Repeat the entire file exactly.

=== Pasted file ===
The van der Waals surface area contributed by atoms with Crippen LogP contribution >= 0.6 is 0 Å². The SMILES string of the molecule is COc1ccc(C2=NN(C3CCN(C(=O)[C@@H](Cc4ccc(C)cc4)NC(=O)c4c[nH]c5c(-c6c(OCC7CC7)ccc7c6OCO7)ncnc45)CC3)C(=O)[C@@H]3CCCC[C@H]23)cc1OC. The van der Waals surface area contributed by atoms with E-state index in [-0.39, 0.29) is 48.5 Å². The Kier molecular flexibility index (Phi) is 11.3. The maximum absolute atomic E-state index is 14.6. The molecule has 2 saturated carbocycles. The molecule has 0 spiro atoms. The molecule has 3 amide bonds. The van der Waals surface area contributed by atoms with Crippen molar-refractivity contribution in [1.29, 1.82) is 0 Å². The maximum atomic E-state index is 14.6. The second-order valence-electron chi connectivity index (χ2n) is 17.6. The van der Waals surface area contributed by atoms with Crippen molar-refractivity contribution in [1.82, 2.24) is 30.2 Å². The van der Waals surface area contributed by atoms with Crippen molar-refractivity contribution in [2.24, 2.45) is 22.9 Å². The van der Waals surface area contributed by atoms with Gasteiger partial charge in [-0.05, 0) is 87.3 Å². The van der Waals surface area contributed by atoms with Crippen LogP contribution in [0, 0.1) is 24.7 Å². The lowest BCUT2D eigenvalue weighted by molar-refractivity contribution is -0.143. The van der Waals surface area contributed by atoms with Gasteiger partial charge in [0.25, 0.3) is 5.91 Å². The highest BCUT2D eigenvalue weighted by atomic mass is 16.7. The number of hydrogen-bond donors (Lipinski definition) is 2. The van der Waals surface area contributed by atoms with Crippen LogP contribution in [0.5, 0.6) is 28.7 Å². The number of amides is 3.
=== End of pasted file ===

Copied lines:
The van der Waals surface area contributed by atoms with Crippen LogP contribution >= 0.6 is 0 Å². The SMILES string of the molecule is COc1ccc(C2=NN(C3CCN(C(=O)[C@@H](Cc4ccc(C)cc4)NC(=O)c4c[nH]c5c(-c6c(OCC7CC7)ccc7c6OCO7)ncnc45)CC3)C(=O)[C@@H]3CCCC[C@H]23)cc1OC. The van der Waals surface area contributed by atoms with E-state index in [-0.39, 0.29) is 48.5 Å². The Kier molecular flexibility index (Phi) is 11.3. The maximum absolute atomic E-state index is 14.6. The molecule has 2 saturated carbocycles. The molecule has 0 spiro atoms. The molecule has 3 amide bonds. The van der Waals surface area contributed by atoms with Crippen molar-refractivity contribution in [1.29, 1.82) is 0 Å². The maximum atomic E-state index is 14.6. The second-order valence-electron chi connectivity index (χ2n) is 17.6. The van der Waals surface area contributed by atoms with Crippen molar-refractivity contribution in [1.82, 2.24) is 30.2 Å². The van der Waals surface area contributed by atoms with Crippen molar-refractivity contribution in [2.24, 2.45) is 22.9 Å². The van der Waals surface area contributed by atoms with Gasteiger partial charge in [-0.05, 0) is 87.3 Å². The van der Waals surface area contributed by atoms with Crippen LogP contribution in [0, 0.1) is 24.7 Å². The lowest BCUT2D eigenvalue weighted by molar-refractivity contribution is -0.143. The van der Waals surface area contributed by atoms with Gasteiger partial charge in [0.25, 0.3) is 5.91 Å². The highest BCUT2D eigenvalue weighted by atomic mass is 16.7. The number of hydrogen-bond donors (Lipinski definition) is 2. The van der Waals surface area contributed by atoms with Crippen LogP contribution in [0.5, 0.6) is 28.7 Å². The number of amides is 3.